For many snake enthusiasts, California dreaming translates into dreaming about California snakes. In round numbers the state has about forty documented snake species and eighty snake subspecies. Many of them are endemic to California. For all California tourists, whether they visit the coastal areas, the desert, the valleys or the mountains, there’s always a new snake to picture.
Here’s a top ten list of California snakes that tourists can easily add to their snake lists. It consists of very common, nonlethal species such as kingsnakes, milksnakes, racers and gartersnakes.
Prior to the presentation, one quick note. According to California Herps
There are 7 different species of rattlesnakes found in California. Two of these species consist of more than one subspecies, making a total of 10 different types of rattlesnakes found in the state.
These ten rattlesnakes are spread throughout the entire snake. Remember, you are not a kingsnake, so keep and eye and ear out for them.
Speaking of kingsnakes, the top picture shows the king of all California snakes, the California Kingsnake (Lampropeltis californiae). It is very habitat adaptable and lives in most areas of the state except for the Northwest Redwoods and the higher elevations of the Sierra Mountains. In different habitats the look of the snake can change from a basic black body with thin white bands to a brown body with thicker white bands, to bodies with stripes down the body rather than bands.
Like all kingsnakes, the California Kingsnake is immune to Rattlesnake venom, so when the two snakes cross paths, the Kingsnake typically wins.
Sometimes the California Mountain Kingsnake (Lampropeltis zonata) gets listed with subspecies such as the Sierra Mountain Kingsnake (Lampropeltis zonata multicincta). It’s the most colorful snake that visitors to Yosemite will see. Even better, it is a fairly calm and nonvenomous snake.
With the exception of the desert areas, California tourists have a good chance of meeting up with a Western Racer (Coluber constrictor mormon) also called the Yellow-bellied Racer. They are one subspecies of one of the most common of all native snakes.
Coachwhips are equally as common as the racers in California. Typically the Southern California region hosts a Red Coachwhip, a common species across the southern border. Valley visitors driving down I5 might want to stop at any of the National Wildlife Refuges situated in the area from Sacramento to Kern. There they might find the San Joaquin Coachwhip (Coluber flagellum ruddocki). It’s another endemic California species.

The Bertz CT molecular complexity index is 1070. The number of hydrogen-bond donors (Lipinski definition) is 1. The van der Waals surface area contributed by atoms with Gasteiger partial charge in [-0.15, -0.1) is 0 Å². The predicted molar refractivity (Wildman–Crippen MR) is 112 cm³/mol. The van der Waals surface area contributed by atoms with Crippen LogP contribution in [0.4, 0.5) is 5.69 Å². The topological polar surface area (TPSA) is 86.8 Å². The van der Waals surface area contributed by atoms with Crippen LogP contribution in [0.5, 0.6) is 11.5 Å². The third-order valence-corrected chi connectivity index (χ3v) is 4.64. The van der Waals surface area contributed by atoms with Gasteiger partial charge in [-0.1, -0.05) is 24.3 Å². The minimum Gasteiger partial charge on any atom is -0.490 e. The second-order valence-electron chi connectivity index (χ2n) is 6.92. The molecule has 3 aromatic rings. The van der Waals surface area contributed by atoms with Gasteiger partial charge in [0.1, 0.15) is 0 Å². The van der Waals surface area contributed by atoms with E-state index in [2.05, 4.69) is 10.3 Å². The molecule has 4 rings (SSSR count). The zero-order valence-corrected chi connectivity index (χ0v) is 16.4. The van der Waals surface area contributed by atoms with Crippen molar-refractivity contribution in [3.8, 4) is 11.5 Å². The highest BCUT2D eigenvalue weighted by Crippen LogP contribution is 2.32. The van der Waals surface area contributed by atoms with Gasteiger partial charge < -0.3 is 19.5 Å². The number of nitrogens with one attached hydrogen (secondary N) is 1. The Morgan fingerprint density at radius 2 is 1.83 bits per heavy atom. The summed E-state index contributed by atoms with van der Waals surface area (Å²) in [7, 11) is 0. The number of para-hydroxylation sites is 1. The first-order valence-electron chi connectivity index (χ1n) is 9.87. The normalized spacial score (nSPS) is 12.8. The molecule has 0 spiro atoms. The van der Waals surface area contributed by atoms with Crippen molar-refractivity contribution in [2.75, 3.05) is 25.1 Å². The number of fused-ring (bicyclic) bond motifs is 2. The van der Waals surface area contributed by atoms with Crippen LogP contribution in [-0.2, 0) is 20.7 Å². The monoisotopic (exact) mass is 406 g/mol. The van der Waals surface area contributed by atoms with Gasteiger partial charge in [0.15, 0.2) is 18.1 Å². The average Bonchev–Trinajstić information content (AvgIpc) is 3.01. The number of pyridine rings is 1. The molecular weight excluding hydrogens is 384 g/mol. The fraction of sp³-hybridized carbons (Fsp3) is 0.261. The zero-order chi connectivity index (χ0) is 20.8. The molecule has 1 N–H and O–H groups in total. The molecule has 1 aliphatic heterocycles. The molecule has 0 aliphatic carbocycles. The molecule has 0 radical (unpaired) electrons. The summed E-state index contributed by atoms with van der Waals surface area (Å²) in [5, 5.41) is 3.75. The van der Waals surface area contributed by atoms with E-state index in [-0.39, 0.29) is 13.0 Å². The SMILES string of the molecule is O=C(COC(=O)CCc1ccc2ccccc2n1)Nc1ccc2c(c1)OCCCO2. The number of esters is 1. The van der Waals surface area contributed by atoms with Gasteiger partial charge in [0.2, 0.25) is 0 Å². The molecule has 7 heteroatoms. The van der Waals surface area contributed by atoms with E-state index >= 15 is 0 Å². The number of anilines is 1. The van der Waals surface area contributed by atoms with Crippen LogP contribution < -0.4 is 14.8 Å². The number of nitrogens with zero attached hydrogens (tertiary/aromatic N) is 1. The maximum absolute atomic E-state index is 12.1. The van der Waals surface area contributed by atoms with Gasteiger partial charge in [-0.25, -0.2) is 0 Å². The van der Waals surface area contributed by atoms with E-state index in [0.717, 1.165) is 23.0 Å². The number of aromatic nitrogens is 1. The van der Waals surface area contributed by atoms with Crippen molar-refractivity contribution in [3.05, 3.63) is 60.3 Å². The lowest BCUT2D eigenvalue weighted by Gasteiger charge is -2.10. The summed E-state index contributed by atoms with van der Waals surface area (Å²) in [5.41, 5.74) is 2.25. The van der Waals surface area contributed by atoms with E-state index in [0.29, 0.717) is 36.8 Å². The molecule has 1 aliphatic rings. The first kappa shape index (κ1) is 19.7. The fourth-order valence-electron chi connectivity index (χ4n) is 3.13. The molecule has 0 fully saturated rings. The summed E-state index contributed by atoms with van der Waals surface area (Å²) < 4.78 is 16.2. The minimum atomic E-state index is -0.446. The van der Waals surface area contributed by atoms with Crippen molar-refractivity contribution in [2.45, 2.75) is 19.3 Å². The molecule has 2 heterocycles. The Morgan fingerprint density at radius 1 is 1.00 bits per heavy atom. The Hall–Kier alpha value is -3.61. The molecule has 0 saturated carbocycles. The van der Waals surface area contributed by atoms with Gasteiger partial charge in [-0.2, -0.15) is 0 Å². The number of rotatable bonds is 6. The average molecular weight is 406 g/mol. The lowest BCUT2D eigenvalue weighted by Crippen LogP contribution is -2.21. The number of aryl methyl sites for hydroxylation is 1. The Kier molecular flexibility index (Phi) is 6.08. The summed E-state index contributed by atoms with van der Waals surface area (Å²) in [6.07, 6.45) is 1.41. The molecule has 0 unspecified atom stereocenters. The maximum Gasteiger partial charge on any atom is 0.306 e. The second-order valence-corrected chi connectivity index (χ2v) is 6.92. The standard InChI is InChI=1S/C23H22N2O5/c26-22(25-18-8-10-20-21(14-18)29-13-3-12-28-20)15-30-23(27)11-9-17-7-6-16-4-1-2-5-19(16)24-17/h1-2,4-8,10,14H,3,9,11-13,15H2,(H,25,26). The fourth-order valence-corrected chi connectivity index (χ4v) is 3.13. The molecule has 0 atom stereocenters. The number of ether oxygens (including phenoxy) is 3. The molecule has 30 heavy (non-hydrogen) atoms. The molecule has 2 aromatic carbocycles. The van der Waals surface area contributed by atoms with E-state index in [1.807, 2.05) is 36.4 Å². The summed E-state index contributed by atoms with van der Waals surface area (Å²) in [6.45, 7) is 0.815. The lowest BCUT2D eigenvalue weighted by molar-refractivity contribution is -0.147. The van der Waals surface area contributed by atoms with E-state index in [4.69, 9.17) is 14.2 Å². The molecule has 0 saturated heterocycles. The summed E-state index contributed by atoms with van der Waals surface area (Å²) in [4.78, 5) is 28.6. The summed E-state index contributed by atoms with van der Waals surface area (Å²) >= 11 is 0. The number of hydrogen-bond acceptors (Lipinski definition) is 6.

The California Striped Whipsnake (Coluber lateralis lateralis) also has a range that extends around most of California with the exception of the deserts and higher elevations of the Sierras. The picture shows the Alameda Whipsnake, another subspecies with a very limited range.
Visitors to the desert area, might keep their eyes peeled on the road at night for a Mohave Shovel-nosed Snake (Chionactis occipitalis). It’s usually the least colorful of the desert shovel-nosed snakes.
California is also a great garter snake destination. Four species and fourteen subspecies have been documented to date.
Tourists in Southern California, especially those visiting the coastal areas from Los Angeles to San Diego can keep an eye open for the Two-striped Gartersnake (Thamnophis hammondii). The common name for the snake does not contain the word California in it. However, it’s an endemic species with a small coastal range. Interestingly enough, it lacks the stripe down the center of the body.
Move up the coast a bit to the north and the Two-striped Gartersnake is replaced by the Santa Cruz Gartersnake. Its territory extends clear up the northern California Coast and spills into southern Oregon. Given its coastal range it is both aquatic and land based. The dull body color is offset by a bold stripe down the center of the back. It lacks the side stripes.
The Santa Cruz Gartersnake shares a territory with the Coastal Gartersnake. The red body coloration is the best way to differentiate between the two species. Coastal Gartersnakes are a subspecies of the very common Western Terrestrial Gartersnake (Thamnophis elegans).
About a dozen subspecies of the Common Gartersnake (Thamnophis sirtalis) inhabit the United States. The San Francisco Gartersnake (Thamnophis sirtalis tetrataenia) inhabits only a small patch of land around the Bay area. The colorful blue and red hued snake is even more colorful than the coastal gartersnake. It’s a must see for tourists.